A Tennessee Waterfall Adventure: Hiking Abrams Falls in Cades Cove

Welp.

I did it.

After 5+ years of being a Florida girl, I traded the beach for the mountains. And honestly, I’m sitting here thinking, What took me so long?!

Tennessee is a state for adventurers. A state where – after just a few short weeks – I already feel like I belong.

Though I’m eager to explore the heck outta Knoxville, I’ve also been salivating over the Smokies, so I took a spontaneous trip to Cades Cove this past Sunday to chase myself a waterfall. Abrams Falls, to be specific.

A bit o’ Googling told me it was a 5-mile roundtrip hike. Moderate difficulty. Three to four hours. Perfect for a Sunday afternoon adventure, I concluded. So, off I went.

The drive from Knoxville was quick. Just over an hour. However, once I reached Cades Cove, traffic got slowwwwww. I’d read about the Cades Cove 11-mile loop road, but didn’t realize it was one-way, one lane. No passing unless a driver ahead of you voluntarily pulls over to stop.

I joined the caravan of vehicles, and counter-clockwised my way around the scenic loop. I think a tortoise and a snail passed me. And even while surrounded by majestic Smoky views, I went a bit stir crazy because all I wanted was to be out. of. my. car. and. out. in. the. nature. Hellooooo lesson on patience.

Cades Cove has all these numbered pullover spots, and the road to the parking area for Abrams Falls is just after pullover #10, on the righthand side. Can’t miss it. There’s ample parking and a restroom facility; however, the doors were locked, and it was midday on a Sunday – so maybe don’t plan on that being available if you hike here.

But alright. On to the hike itself.

The trail starts at a footbridge near the parking lot and stays at river level for about a mile. Maybe? Idunno. I wasn’t tracking it. Then, at some point midway into the hike, the incline gets a little serious. Nothing crazy. I mean, I saw kids under 10 hiking with their parents. But, it’ll wake up your glutes, taking you high above the river till the water’s out of view and you can only hear the faint rushing current down below.

Honestly, though, much of the second half of the hike felt downhill – so much so that I recall thinking, Ooohhhhkayyyy. The return hike to the car’s gonna be funnnnnn. (Did you catch the sarcasm there? Also, spoiler alert: the way back wasn’t so bad.)

So anyway, after about 2.5 miles of trail that included four of these log bridges, I caught my first sight of the waterfall. And friends, it’s purdy. Picturesque. Majestic even – in a medium-sized kinda way. But here. Lemme stop describing it and just show you…

Self-timer shot

Ya see? Purdy, right? Worth the hike.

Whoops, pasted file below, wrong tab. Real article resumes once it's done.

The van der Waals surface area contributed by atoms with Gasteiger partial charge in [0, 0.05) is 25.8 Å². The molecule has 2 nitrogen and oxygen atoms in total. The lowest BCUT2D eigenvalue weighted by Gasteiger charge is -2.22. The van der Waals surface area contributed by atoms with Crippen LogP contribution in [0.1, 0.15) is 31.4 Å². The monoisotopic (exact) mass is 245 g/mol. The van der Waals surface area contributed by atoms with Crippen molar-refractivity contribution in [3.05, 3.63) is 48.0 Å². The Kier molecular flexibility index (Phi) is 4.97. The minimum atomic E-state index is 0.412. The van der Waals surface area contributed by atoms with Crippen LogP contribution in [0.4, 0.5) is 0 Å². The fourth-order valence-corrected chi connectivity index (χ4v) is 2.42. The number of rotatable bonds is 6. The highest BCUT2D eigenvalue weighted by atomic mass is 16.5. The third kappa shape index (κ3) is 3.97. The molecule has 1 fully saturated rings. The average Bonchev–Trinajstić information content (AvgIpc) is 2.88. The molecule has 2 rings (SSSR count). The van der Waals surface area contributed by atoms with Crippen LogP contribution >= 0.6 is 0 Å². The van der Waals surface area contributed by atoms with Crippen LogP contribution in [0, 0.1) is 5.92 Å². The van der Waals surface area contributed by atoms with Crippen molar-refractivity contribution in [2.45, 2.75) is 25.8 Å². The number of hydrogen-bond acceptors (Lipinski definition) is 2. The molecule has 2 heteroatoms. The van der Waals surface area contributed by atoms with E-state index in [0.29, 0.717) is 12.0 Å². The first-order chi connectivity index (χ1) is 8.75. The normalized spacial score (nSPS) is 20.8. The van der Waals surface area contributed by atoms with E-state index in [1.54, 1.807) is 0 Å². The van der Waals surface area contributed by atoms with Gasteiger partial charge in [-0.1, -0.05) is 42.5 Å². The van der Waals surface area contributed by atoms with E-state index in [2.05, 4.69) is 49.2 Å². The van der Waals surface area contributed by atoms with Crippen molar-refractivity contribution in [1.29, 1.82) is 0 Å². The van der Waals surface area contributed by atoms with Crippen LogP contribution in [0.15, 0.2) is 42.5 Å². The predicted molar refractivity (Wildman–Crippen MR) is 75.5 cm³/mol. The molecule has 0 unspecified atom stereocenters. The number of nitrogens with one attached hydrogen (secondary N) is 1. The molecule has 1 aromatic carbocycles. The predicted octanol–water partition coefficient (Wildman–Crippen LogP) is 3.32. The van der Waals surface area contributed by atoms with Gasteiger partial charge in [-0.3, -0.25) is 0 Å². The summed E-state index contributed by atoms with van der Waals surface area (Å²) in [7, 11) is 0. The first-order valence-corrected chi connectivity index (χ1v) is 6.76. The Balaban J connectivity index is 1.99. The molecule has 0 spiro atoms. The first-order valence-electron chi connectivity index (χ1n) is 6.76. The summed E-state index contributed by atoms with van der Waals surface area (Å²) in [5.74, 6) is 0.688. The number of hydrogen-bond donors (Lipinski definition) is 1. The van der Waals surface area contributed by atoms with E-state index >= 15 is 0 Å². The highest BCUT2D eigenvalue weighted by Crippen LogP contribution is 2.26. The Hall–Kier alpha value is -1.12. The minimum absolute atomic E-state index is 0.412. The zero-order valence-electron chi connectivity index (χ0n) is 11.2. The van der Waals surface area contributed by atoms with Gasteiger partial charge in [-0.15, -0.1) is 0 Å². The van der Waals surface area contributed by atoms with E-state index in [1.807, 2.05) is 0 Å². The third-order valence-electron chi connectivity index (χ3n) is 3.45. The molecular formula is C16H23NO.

I waited my turn for a close look at the falls. It wasn’t exactly crowded, but not secluded either – and I prefer shots without a bunch of people in ‘em. So, I held back and took some self-timer shots with the falls in the distance. That is, till a woman approached and offered to snap some photos for me. Gosh, I love the kindness of strangers!

So, I’m doing this thing now where – when a stranger offers to take my photo (because I never ask anyone myself) – I ask them to take shots rapid-fire while I move around and act silly. Thankfully, this sweet lady didn’t act like that was an odd request, and she took several shots in about a 15-second span.

When I did finally have my turn at the base of the waterfall, I offered to take photos for a couple in front of me, and they kindly reciprocated. And, about 15 seconds later I had a LOT of amazing photos. Stranger #2, you aced it!

After that second photo sesh, I set off on the return hike. As I spoilt above, the uphill was fine. Oh, I was breathing heavy and my bum was burning. Sure. But overall, the difficulty of this hike is indeed moderate – and more on the low side.

I was also pleasantly surprised that the roundtrip hike only took me 1.5 hours, not 3 to 4 as I’d read online. Of course, that’s not accounting for my time spent at the waterfall; but still, if you’re accustomed to hiking or in decent shape, the hike itself is easily completable in under 2 hours. Just don’t expect the drive on that Cades Cove loop road to be speedier than expected – especially if you visit on a weekend!

Cades Cove loop road views

So that’s Abrams Falls. A beaut for sure! I’m officially hooked on waterfall adventures in Tennessee. Till the next one…

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8 thoughts on “A Tennessee Waterfall Adventure: Hiking Abrams Falls in Cades Cove

  1. Hi Jayme, first let me welcome you to the Great Smoky Mountain (my home). There are so many things to see in the Smokies. Lots of waterfalls lots of mountain tops. I’ve hiked every trail and many many off-trail miles. If you want some recommendations get me on IG @johnnyonthetrail. But go visit mt LeConte via Alum cave tr. also rainbow falls. Your blog is great. Oh and cades cove traffic yeah not so fun.

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    1. Hey Johnny! Thanks for the welcome, and the recommendations! I’m working my way up to Mt. LeConte. Haha. I know that’s a bit longer hike, but I’m hoping to make that happen in the next month or so. Glad you’re enjoying my posts 🙂

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  2. Pingback: Hiking the Appalachian Trail to Charlie’s Bunion – adventure and the girl

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